Language Modeling Survey
Notes on Exploring the Limits of Language Modeling
TL;DR Use a large, regularized LSTM language model with projection layers and Softmax approximation using importance sampling, trained on a large dataset, to beat state-of-the-art LM results.
Overall impression: I am a fan of this paper. It was thorough, well-researched, and produced impressive results. It introduced a lot of new concepts to me, and did an above-average job of explaining them.
⁉️ Big Question
What is the most effective way for computers to reason about human language?
🏙 Background Summary
What work has been done before in this field to answer the big question? What are the limitations of that work? What, according to the authors, needs to be done next?
As a survey paper, the background is predictably detailed.
Language Modeling is the process of assigning distributions over sentences in human language in an effort to accurately encode meaning and complexity. In simpler words, it’s accurately predicting the probability of the next word given a sentence. It is a fundamental task of NLP, and powers many other areas such as speech recognition, machine translation, and text summarization.
Ironically, I’m having trouble language-modeling this sentence: “models that are able to assign a low probability to sentences that are grammatically correct but unlikely may help other tasks in fundamental language understanding”. Unsure what the authors are trying to say here. Does “unlikely” mean “unlikely to occur” or is there a missing word in there?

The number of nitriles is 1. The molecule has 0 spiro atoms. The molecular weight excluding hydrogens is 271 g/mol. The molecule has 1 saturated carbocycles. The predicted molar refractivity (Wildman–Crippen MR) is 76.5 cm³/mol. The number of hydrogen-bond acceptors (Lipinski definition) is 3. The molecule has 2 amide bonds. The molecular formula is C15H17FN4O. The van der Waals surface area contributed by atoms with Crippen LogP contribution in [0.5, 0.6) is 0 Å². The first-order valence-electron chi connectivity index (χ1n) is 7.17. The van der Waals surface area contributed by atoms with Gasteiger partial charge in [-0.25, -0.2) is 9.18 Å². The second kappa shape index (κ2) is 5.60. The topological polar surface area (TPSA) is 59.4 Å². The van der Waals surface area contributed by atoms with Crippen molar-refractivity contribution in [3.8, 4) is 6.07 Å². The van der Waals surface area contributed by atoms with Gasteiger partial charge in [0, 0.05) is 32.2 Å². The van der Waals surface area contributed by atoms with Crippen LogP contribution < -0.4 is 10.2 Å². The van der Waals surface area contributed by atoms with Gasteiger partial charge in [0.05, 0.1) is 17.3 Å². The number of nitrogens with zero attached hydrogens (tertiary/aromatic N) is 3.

Traditional models rely heavily on n-gram features, but recently neural network approaches combined with n-gram features have been producing the most promising results. However, these models are often trained on smaller datasets than their n-gram counterparts. This produces misleading results and models that fall apart when applied to larger datasets.
Nit: is LM “Language Modeling” or “Language Models”? It’s defined as the former, but in the rest of this section “LMs” are mentioned…“language modelings”?
The authors mainly build upon the work of LSTM RNNs for language modeling, due to their ability to model long-term dependencies. They also emphasize that they will train their model on the One Billion Word benchmark, which is considerably larger than the “standard” PTB dataset; they make an analogy to ImageNet, which pushed computer vision forward by providing a much larger dataset to train models on.
Maybe I’m missing something here, but it’s surprising that researchers would go for the PTB dataset when larger ones are available. This doesn’t seem like something that should be actively called out. Is this just slow adjustment? Laziness? Or some other reason?